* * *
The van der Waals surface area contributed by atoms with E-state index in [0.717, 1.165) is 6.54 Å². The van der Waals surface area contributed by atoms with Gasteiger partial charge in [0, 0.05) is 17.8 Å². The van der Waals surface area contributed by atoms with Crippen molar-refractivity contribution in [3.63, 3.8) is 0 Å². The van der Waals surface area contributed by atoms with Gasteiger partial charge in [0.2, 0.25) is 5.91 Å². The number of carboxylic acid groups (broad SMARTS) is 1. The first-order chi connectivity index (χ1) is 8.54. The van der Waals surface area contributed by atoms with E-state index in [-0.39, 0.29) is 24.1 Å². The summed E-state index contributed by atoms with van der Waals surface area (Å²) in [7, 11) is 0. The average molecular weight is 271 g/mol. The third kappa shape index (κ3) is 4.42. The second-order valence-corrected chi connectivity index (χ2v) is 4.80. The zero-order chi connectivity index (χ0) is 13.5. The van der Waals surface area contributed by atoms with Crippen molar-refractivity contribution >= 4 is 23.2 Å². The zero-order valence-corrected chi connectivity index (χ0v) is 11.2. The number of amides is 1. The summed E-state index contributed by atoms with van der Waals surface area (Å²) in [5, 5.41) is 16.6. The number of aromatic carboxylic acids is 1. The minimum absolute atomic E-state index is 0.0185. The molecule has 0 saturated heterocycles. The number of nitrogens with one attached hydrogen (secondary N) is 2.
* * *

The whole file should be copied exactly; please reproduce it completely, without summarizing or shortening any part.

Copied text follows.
The van der Waals surface area contributed by atoms with E-state index in [0.717, 1.165) is 6.54 Å². The van der Waals surface area contributed by atoms with Gasteiger partial charge in [0, 0.05) is 17.8 Å². The van der Waals surface area contributed by atoms with Crippen molar-refractivity contribution in [3.63, 3.8) is 0 Å². The van der Waals surface area contributed by atoms with Gasteiger partial charge in [0.2, 0.25) is 5.91 Å². The number of carboxylic acid groups (broad SMARTS) is 1. The first-order chi connectivity index (χ1) is 8.54. The van der Waals surface area contributed by atoms with E-state index in [-0.39, 0.29) is 24.1 Å². The summed E-state index contributed by atoms with van der Waals surface area (Å²) in [7, 11) is 0. The average molecular weight is 271 g/mol. The third kappa shape index (κ3) is 4.42. The second-order valence-corrected chi connectivity index (χ2v) is 4.80. The zero-order chi connectivity index (χ0) is 13.5. The van der Waals surface area contributed by atoms with Crippen molar-refractivity contribution >= 4 is 23.2 Å². The zero-order valence-corrected chi connectivity index (χ0v) is 11.2. The number of amides is 1. The summed E-state index contributed by atoms with van der Waals surface area (Å²) in [5, 5.41) is 16.6. The number of aromatic carboxylic acids is 1. The minimum absolute atomic E-state index is 0.0185. The molecule has 0 saturated heterocycles. The number of nitrogens with one attached hydrogen (secondary N) is 2.